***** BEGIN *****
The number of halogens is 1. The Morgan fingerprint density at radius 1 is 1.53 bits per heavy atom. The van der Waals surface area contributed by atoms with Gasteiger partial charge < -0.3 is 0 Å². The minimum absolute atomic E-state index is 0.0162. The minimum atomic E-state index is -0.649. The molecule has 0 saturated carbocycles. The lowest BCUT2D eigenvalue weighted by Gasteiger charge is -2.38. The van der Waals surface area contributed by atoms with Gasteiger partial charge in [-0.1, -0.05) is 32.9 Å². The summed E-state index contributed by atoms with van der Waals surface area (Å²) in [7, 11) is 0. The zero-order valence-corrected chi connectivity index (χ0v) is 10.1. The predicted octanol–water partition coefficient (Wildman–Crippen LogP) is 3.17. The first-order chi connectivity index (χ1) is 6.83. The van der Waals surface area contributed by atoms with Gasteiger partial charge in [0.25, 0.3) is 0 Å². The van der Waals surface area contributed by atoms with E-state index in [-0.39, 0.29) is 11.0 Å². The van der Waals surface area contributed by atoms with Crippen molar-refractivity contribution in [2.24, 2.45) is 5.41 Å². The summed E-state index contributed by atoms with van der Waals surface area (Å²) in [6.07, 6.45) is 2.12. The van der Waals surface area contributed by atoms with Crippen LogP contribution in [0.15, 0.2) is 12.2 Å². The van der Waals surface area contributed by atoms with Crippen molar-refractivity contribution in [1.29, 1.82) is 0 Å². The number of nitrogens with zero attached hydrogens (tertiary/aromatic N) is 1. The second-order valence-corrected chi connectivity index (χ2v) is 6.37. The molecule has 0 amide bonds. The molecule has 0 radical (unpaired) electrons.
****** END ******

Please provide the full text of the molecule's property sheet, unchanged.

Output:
The number of halogens is 1. The Morgan fingerprint density at radius 1 is 1.53 bits per heavy atom. The van der Waals surface area contributed by atoms with Gasteiger partial charge < -0.3 is 0 Å². The minimum absolute atomic E-state index is 0.0162. The minimum atomic E-state index is -0.649. The molecule has 0 saturated carbocycles. The lowest BCUT2D eigenvalue weighted by Gasteiger charge is -2.38. The van der Waals surface area contributed by atoms with Gasteiger partial charge in [-0.1, -0.05) is 32.9 Å². The summed E-state index contributed by atoms with van der Waals surface area (Å²) in [7, 11) is 0. The zero-order valence-corrected chi connectivity index (χ0v) is 10.1. The predicted octanol–water partition coefficient (Wildman–Crippen LogP) is 3.17. The first-order chi connectivity index (χ1) is 6.83. The van der Waals surface area contributed by atoms with Gasteiger partial charge in [0.25, 0.3) is 0 Å². The van der Waals surface area contributed by atoms with E-state index in [-0.39, 0.29) is 11.0 Å². The van der Waals surface area contributed by atoms with Crippen molar-refractivity contribution in [2.24, 2.45) is 5.41 Å². The summed E-state index contributed by atoms with van der Waals surface area (Å²) in [6.07, 6.45) is 2.12. The van der Waals surface area contributed by atoms with Crippen LogP contribution in [0.15, 0.2) is 12.2 Å². The van der Waals surface area contributed by atoms with Crippen molar-refractivity contribution in [1.29, 1.82) is 0 Å². The number of nitrogens with zero attached hydrogens (tertiary/aromatic N) is 1. The second-order valence-corrected chi connectivity index (χ2v) is 6.37. The molecule has 0 amide bonds. The molecule has 0 radical (unpaired) electrons.